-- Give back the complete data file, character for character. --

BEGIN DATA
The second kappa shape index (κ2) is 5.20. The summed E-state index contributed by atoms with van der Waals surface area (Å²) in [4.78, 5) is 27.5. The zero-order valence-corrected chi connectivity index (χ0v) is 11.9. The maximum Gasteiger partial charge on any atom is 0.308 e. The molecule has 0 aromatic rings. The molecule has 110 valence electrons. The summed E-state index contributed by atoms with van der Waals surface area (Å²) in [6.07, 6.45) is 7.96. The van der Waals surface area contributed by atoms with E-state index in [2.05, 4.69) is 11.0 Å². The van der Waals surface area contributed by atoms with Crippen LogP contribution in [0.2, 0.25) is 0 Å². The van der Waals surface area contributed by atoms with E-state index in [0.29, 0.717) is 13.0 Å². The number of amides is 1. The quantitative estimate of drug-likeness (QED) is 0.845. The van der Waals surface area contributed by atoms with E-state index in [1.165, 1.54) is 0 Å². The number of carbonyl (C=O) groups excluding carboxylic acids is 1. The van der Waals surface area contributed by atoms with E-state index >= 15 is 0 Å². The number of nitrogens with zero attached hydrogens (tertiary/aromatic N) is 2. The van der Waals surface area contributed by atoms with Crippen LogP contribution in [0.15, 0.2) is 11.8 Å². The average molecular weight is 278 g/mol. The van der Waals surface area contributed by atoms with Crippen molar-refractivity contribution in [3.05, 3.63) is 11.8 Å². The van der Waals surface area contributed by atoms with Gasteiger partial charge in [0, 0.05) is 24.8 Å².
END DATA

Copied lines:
The second kappa shape index (κ2) is 5.20. The summed E-state index contributed by atoms with van der Waals surface area (Å²) in [4.78, 5) is 27.5. The zero-order valence-corrected chi connectivity index (χ0v) is 11.9. The maximum Gasteiger partial charge on any atom is 0.308 e. The molecule has 0 aromatic rings. The molecule has 110 valence electrons. The summed E-state index contributed by atoms with van der Waals surface area (Å²) in [6.07, 6.45) is 7.96. The van der Waals surface area contributed by atoms with E-state index in [2.05, 4.69) is 11.0 Å². The van der Waals surface area contributed by atoms with Crippen LogP contribution in [0.2, 0.25) is 0 Å². The van der Waals surface area contributed by atoms with E-state index in [0.29, 0.717) is 13.0 Å². The number of amides is 1. The quantitative estimate of drug-likeness (QED) is 0.845. The van der Waals surface area contributed by atoms with E-state index in [1.165, 1.54) is 0 Å². The number of carbonyl (C=O) groups excluding carboxylic acids is 1. The van der Waals surface area contributed by atoms with E-state index >= 15 is 0 Å². The number of nitrogens with zero attached hydrogens (tertiary/aromatic N) is 2. The van der Waals surface area contributed by atoms with Crippen LogP contribution in [0.15, 0.2) is 11.8 Å². The average molecular weight is 278 g/mol. The van der Waals surface area contributed by atoms with Crippen molar-refractivity contribution in [3.05, 3.63) is 11.8 Å². The van der Waals surface area contributed by atoms with Gasteiger partial charge in [0, 0.05) is 24.8 Å².